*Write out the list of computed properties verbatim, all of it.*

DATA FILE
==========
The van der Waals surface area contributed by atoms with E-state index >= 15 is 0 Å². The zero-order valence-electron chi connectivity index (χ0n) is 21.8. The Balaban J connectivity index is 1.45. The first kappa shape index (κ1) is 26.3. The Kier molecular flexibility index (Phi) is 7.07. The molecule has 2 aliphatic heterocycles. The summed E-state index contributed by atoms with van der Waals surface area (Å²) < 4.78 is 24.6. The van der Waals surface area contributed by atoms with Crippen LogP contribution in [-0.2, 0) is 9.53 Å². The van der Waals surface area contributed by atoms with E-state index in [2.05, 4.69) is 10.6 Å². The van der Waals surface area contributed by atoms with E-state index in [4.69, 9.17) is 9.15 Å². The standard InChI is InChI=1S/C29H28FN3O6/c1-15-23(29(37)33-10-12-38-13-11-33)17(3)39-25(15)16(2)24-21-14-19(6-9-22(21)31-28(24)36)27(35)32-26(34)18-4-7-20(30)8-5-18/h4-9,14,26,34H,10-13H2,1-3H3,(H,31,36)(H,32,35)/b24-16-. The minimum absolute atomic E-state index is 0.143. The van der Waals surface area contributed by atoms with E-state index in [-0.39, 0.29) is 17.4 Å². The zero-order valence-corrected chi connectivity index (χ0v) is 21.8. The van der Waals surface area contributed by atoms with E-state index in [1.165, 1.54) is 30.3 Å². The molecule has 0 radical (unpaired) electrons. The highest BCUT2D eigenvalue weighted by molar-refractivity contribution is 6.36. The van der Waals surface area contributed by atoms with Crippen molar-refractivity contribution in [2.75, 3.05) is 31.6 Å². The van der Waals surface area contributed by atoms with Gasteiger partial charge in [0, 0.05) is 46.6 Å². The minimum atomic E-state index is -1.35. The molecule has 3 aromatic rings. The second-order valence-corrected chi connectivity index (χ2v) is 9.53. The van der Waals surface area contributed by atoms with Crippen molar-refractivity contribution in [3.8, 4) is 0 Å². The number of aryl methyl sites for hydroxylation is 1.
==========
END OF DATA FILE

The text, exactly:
The van der Waals surface area contributed by atoms with E-state index >= 15 is 0 Å². The zero-order valence-electron chi connectivity index (χ0n) is 21.8. The Balaban J connectivity index is 1.45. The first kappa shape index (κ1) is 26.3. The Kier molecular flexibility index (Phi) is 7.07. The molecule has 2 aliphatic heterocycles. The summed E-state index contributed by atoms with van der Waals surface area (Å²) < 4.78 is 24.6. The van der Waals surface area contributed by atoms with Crippen LogP contribution in [-0.2, 0) is 9.53 Å². The van der Waals surface area contributed by atoms with E-state index in [2.05, 4.69) is 10.6 Å². The van der Waals surface area contributed by atoms with E-state index in [4.69, 9.17) is 9.15 Å². The standard InChI is InChI=1S/C29H28FN3O6/c1-15-23(29(37)33-10-12-38-13-11-33)17(3)39-25(15)16(2)24-21-14-19(6-9-22(21)31-28(24)36)27(35)32-26(34)18-4-7-20(30)8-5-18/h4-9,14,26,34H,10-13H2,1-3H3,(H,31,36)(H,32,35)/b24-16-. The minimum absolute atomic E-state index is 0.143. The van der Waals surface area contributed by atoms with E-state index in [-0.39, 0.29) is 17.4 Å². The zero-order valence-corrected chi connectivity index (χ0v) is 21.8. The van der Waals surface area contributed by atoms with E-state index in [1.165, 1.54) is 30.3 Å². The molecule has 0 radical (unpaired) electrons. The highest BCUT2D eigenvalue weighted by molar-refractivity contribution is 6.36. The van der Waals surface area contributed by atoms with Crippen molar-refractivity contribution in [2.75, 3.05) is 31.6 Å². The van der Waals surface area contributed by atoms with Gasteiger partial charge in [0, 0.05) is 46.6 Å². The minimum atomic E-state index is -1.35. The molecule has 3 aromatic rings. The second-order valence-corrected chi connectivity index (χ2v) is 9.53. The van der Waals surface area contributed by atoms with Crippen molar-refractivity contribution in [3.8, 4) is 0 Å². The number of aryl methyl sites for hydroxylation is 1.